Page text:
Subacute mastitis

Why is my breast pain not getting better?

Breast pain can be temporary and caused by normal breastfeeding. A very small number of breastfeeding women have persistent breast pain with no identifiable cause. Some authors have described persistent breast pain as being caused by “subacute mastitis” and attributed this to an overgrowth of certain bacteria and a lack of other types in the breast and milk. Treatment recommendations have included antibiotics and probiotics.  

A) Subacute mastitis

It is normal for some mothers to have mild breast discomfort in the first few weeks after starting to breastfeed.

Some research suggests ongoing and more severe breast pain may be caused by an unhealthy breast microbiome: the overgrowth of certain bacteria and a lack of others in the milk ducts (Boix-Amorós 2020; Patel 2017; Jiménez 2015). This condition has been called subacute or subclinical mastitis or bacterial dysbiosis (Berens 2016; Jiménez 2017; Walker 2018). 

The affected breast is tender to touch and the pain has been reported to be:

  • With the let-down and after feeding or pumping.
  • Deep or penetrating.
  • Sharp or dull.
  • On one or both sides.

It is possible to test expressed breast milk to see which types of bacteria are present. Some clinicians suspect the following bacteria may cause subacute mastitis:  

  • Coagulase-negative staphylococci
  • Methicillin-resistant Staphylococcus aureus
  • Group B streptococcus
  • Streptococcus mitis

The overgrowth may cause inflammation and pain. In theory, inflammation may be the cause of plugged ductsAn unhealthy breast microbiome may have a role in the development of breast cancer (Parida 2019).

In addition to the types of bacteria present in the breast, mothers with subacute mastitis may have reactive changes in milk levels of sugar (lactose), minerals, protein, and higher levels of chemicals that cause inflammation (Samuel 2020; Tuaillon 2017). Their milk has been found to have a higher level of salt (sodium) to potassium (Samuel 2020).  

Subacute mastitis differs from typical mastitis in that there is no redness and no fever. Such mothers may have previously had mastitis.

It is unlikely this pain is caused by a nipple yeast infection (Kaski 2018).

Recommended treatments have included antibiotics by mouth and probiotics (Berens 2016; Eglash 2006; Espinosa-Martos 2016; Fernandez 2014).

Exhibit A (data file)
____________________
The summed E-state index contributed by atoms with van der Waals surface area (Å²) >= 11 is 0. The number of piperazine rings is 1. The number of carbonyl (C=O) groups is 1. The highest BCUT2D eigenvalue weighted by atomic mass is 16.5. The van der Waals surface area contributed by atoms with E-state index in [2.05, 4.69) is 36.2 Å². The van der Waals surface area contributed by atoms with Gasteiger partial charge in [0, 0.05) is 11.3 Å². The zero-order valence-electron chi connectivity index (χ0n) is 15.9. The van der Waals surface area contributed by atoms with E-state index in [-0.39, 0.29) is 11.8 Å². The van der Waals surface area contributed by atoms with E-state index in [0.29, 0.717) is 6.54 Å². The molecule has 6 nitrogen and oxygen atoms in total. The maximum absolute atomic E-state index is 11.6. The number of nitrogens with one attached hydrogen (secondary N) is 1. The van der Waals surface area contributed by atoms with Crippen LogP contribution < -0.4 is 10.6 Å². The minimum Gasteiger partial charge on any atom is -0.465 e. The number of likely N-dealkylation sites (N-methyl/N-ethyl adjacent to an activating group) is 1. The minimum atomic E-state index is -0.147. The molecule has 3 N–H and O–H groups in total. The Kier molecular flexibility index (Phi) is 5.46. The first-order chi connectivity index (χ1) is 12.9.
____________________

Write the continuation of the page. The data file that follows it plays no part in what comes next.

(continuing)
References

Berens P, Eglash A, Malloy M, et al. ABM Clinical Protocol #26: Persistent Pain with Breastfeeding. Breastfeed Med. 2016 Mar;11(2):46-53

Boix-Amorós A, Hernández-Aguilar MT, Artacho A, et al. Human milk microbiota in sub-acute lactational mastitis induces inflammation and undergoes changes in composition, diversity and load. Sci Rep. 2020 Oct 28;10(1):18521
 
Eglash A, Plane MB, Mundt M. History, physical and laboratory findings, and clinical outcomes of lactating women treated with antibiotics for chronic breast and/or nipple pain. J Hum Lact. 2006 Nov;22(4):429-33
 
Espinosa-Martos I, Jiménez E, de Andrés J, et al. Milk and blood biomarkers associated to the clinical efficacy of a probiotic for the treatment of infectious mastitis. Benef Microbes. 2016 Jun;7(3):305-18
 
Fernández L, Arroyo R, Espinosa I, et al. Probiotics for human lactational mastitis. Benef Microbes 2014;5:169–183
 
Jiménez E, Arroyo R, Cárdenas N, et al. Mammary candidiasis: A medical condition without scientific evidence? PLoS One. 2017 Jul 13;12(7):e0181071
 
Jiménez E, de Andrés J, Manrique M, et al. Metagenomic Analysis of Milk of Healthy and Mastitis-Suffering Women. J Hum Lact. 2015 Aug;31(3):406-15
 
Kaski K, Kvist LJ. Deep breast pain during lactation: a case-control study in Sweden investigating the role of Candida albicans. Int Breastfeed J. 2018 Jun 7;13:21
 
Parida S, Sharma D. The power of small changes: Comprehensive analyses of microbial dysbiosis in breast cancer. Biochim Biophys Acta Rev Cancer. 2019 Apr;1871(2):392-405
 
Patel SH, Vaidya YH, Patel RJ, et al. Culture independent assessment of human milk microbial community in lactational mastitis. Sci Rep. 2017 Aug 10;7(1):7804

Samuel TM, De Castro CA, Dubascoux S, et al. Subclinical Mastitis in a European Multicenter Cohort: Prevalence, Impact on Human Milk (HM) Composition, and Association with Infant HM Intake and Growth. Nutrients. 2019 Dec 30;12(1):105

Tuaillon E, Viljoen J, Dujols P, et al. Subclinical mastitis occurs frequently in association with dramatic changes in inflammatory/anti-inflammatory breast milk components. Pediatr Res. 2017 Apr;81(4):556-564
 
Walker M. Mammary dysbiosis. Clinical Lactation 2018;9(3)